So, even though the earnings estimates haven't increased, the firm has managed to bump up the target price by over 10%.. ta da!

I for one am very wary of multiple expansion assumptions on stocks (to increase a target price) as there is no way to verify what 'exact' multiple is appropriate.

And this brings me to the second part of my post.. the Asch Paradigm.

I always found this experiment kind of interesting -

from wiki:

Male college students participated in a simple "perceptual" task. In reality, all but one of the participants were "confederates" (i.e., actors), and the true focus of the study was about how the remaining student (i.e., the real participant) would react to the confederates' behavior.

Each participant was placed in a room with seven "confederates". Confederates knew the true aim of the experiment, but were introduced as participants to the "real" participant. Participants were shown a card with a line on it, followed by a card with three lines on it (lines labeled A, B, and C, respectively). Participants were then asked to say aloud which line (i.e., A, B, or C) matched the line on the first card in length. Each line question was called a "trial". Prior to the experiment, all confederates were given specific instructions on how they should respond to each trial. Specifically, they were told to unanimously give the correct response or unanimously give the incorrect response. The group sat in a manner so that the real participant was always the last to respond (i.e., the real participant sat towards the end of a table). For the first two trials, the participant would feel at ease in the experiment, as he and the confederates gave the obvious, correct answer. On the third trial, the confederates would all give the same wrong answer, placing the participant in a dilemma. There were 18 trials in total and the confederates answered incorrectly for 12 of them. These 12 were known as the "critical trials". The aim was to see whether the real participant would change his answer and respond in the same way as the confederates, despite it being the wrong answer. Once the experiment was completed, the "real" participant was individually interviewed; towards the end of the interview, the participant was debriefed about the true purpose of the study. Participants' responses to interview questions were a valuable component of Asch's study because it gave him a glimpse of the psychological aspects of the experimental situation. It also provided Asch with information about individual differences among participants.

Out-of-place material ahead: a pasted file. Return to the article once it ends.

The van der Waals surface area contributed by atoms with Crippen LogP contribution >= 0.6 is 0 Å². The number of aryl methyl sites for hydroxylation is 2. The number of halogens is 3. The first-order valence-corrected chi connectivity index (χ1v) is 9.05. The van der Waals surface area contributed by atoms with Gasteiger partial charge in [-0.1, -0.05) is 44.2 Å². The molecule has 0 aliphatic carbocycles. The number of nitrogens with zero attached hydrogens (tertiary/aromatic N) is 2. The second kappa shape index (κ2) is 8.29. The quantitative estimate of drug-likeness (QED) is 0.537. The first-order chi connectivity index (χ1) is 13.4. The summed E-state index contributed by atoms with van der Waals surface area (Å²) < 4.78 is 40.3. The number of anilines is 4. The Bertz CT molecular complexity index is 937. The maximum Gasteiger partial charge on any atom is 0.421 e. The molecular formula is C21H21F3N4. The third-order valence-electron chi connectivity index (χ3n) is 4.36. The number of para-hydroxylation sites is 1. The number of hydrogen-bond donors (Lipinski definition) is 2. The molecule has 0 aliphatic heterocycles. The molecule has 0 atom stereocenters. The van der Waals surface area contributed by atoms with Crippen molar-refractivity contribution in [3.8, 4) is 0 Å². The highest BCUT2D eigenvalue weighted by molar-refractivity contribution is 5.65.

the results? 

Overall, in the experimental group, 75% of the participants gave an incorrect answer to at least one question.

worth watching the video here -

Those work work in the business may never have heard of the "Asch Paradigm" before, but they are very familiar with its influence in the investment world.

Investment guru Jeremy Grantham summed up Aschian influences very effectively in his recent quarterly note entitled, "My Sister's Pension Assets and Agency Problems"

he said,

"The central truth of the investment business is that investment behavior is driven by career risk. In the professional investment business we are all agents, managing other peoples’ money. The prime directive, as Keynes knew so well, is first and last to keep your job. To do this, he explained that you must never, ever be wrong on your own. To prevent this calamity, professional investors pay ruthless attention to what other investors in general are doing. The great majority “go with the flow,” either completely or partially. This creates herding, or momentum, which drives prices far above or far below fair price. There are many other inefficiencies in market pricing, but this is by far the largest."

and slightly shorter but very commonly used Aschian mantra in the investment world is

"Don't fight the Fed"

Peter Tchir of Brean Capital posted a wonderful article on Zerohedge this morning called,

that hints at the same Aschian phenomenon of conformity going on with the Fed's GDP forecasts. Peter's article is a 'must read' as he rightly questions how the Fed can justify its' call for strong future growth given the volatility we've seen in other economic data points to date.

So what to make of this post?

Well the market is continuing it's run higher, of that there is no debate. But, as Charles Neuhauser warned, more and more people are assuming an above average growth rate and then tacking on a few extra points to the multiple when they buy. The narrative of the day is that growth is getting better, and that escape velocity is 'right around the corner', but this narrative has been running in a similar fashion for the last five years. Maybe, just maybe we are seeing yet another example of what Asch discovered in his experiment and Jeremy Grantham mentioned in his letter.

Just ask yourself what happens to share prices if stock multiples start to reverse course and compress? What happens if PG's PE ratio falls from almost 20x to 12x (which as we know is still above it's longer term CAGR)? What happens if you find out the conformist's narrative was wrong?

Sure there are lots of different ways to value a stock and account for the rise we are seeing (PEG is obviously a very simple valuation method) - but that's entirely my point: When it comes to investing, you need to think for yourself and don't never fall victim to a conformity trap.

Just something to consider -